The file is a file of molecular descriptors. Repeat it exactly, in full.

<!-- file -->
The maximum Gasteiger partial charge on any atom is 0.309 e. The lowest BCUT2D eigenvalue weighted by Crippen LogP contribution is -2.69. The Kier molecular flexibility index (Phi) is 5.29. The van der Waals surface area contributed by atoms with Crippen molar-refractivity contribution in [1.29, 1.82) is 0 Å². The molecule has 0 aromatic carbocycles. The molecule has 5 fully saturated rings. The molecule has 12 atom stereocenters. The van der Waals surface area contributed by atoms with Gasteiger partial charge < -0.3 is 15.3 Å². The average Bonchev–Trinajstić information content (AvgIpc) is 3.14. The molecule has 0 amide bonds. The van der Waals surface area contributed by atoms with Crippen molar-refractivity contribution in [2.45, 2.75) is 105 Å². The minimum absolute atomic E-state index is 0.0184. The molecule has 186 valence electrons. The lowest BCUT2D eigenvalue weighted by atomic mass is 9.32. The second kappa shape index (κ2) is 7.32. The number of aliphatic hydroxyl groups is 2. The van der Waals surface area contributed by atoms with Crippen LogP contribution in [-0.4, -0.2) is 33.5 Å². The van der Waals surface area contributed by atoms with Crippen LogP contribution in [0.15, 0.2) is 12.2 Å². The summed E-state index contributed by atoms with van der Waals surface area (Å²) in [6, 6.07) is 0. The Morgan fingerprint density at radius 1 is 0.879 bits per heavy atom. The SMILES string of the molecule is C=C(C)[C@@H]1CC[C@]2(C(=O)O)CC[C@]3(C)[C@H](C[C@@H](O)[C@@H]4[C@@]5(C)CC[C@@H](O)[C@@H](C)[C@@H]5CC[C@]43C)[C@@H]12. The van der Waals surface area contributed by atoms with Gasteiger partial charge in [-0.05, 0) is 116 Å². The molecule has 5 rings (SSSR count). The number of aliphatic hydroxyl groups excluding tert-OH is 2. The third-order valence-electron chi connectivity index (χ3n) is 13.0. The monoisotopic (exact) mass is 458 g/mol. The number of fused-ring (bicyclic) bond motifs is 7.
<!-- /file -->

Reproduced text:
The maximum Gasteiger partial charge on any atom is 0.309 e. The lowest BCUT2D eigenvalue weighted by Crippen LogP contribution is -2.69. The Kier molecular flexibility index (Phi) is 5.29. The van der Waals surface area contributed by atoms with Crippen molar-refractivity contribution in [1.29, 1.82) is 0 Å². The molecule has 0 aromatic carbocycles. The molecule has 5 fully saturated rings. The molecule has 12 atom stereocenters. The van der Waals surface area contributed by atoms with Gasteiger partial charge < -0.3 is 15.3 Å². The average Bonchev–Trinajstić information content (AvgIpc) is 3.14. The molecule has 0 amide bonds. The van der Waals surface area contributed by atoms with Crippen molar-refractivity contribution in [2.45, 2.75) is 105 Å². The minimum absolute atomic E-state index is 0.0184. The molecule has 186 valence electrons. The lowest BCUT2D eigenvalue weighted by atomic mass is 9.32. The second kappa shape index (κ2) is 7.32. The number of aliphatic hydroxyl groups is 2. The van der Waals surface area contributed by atoms with Crippen LogP contribution in [-0.4, -0.2) is 33.5 Å². The van der Waals surface area contributed by atoms with Crippen LogP contribution in [0.15, 0.2) is 12.2 Å². The summed E-state index contributed by atoms with van der Waals surface area (Å²) in [6, 6.07) is 0. The Morgan fingerprint density at radius 1 is 0.879 bits per heavy atom. The SMILES string of the molecule is C=C(C)[C@@H]1CC[C@]2(C(=O)O)CC[C@]3(C)[C@H](C[C@@H](O)[C@@H]4[C@@]5(C)CC[C@@H](O)[C@@H](C)[C@@H]5CC[C@]43C)[C@@H]12. The van der Waals surface area contributed by atoms with Gasteiger partial charge in [-0.05, 0) is 116 Å². The molecule has 5 rings (SSSR count). The number of aliphatic hydroxyl groups excluding tert-OH is 2. The third-order valence-electron chi connectivity index (χ3n) is 13.0. The monoisotopic (exact) mass is 458 g/mol. The number of fused-ring (bicyclic) bond motifs is 7.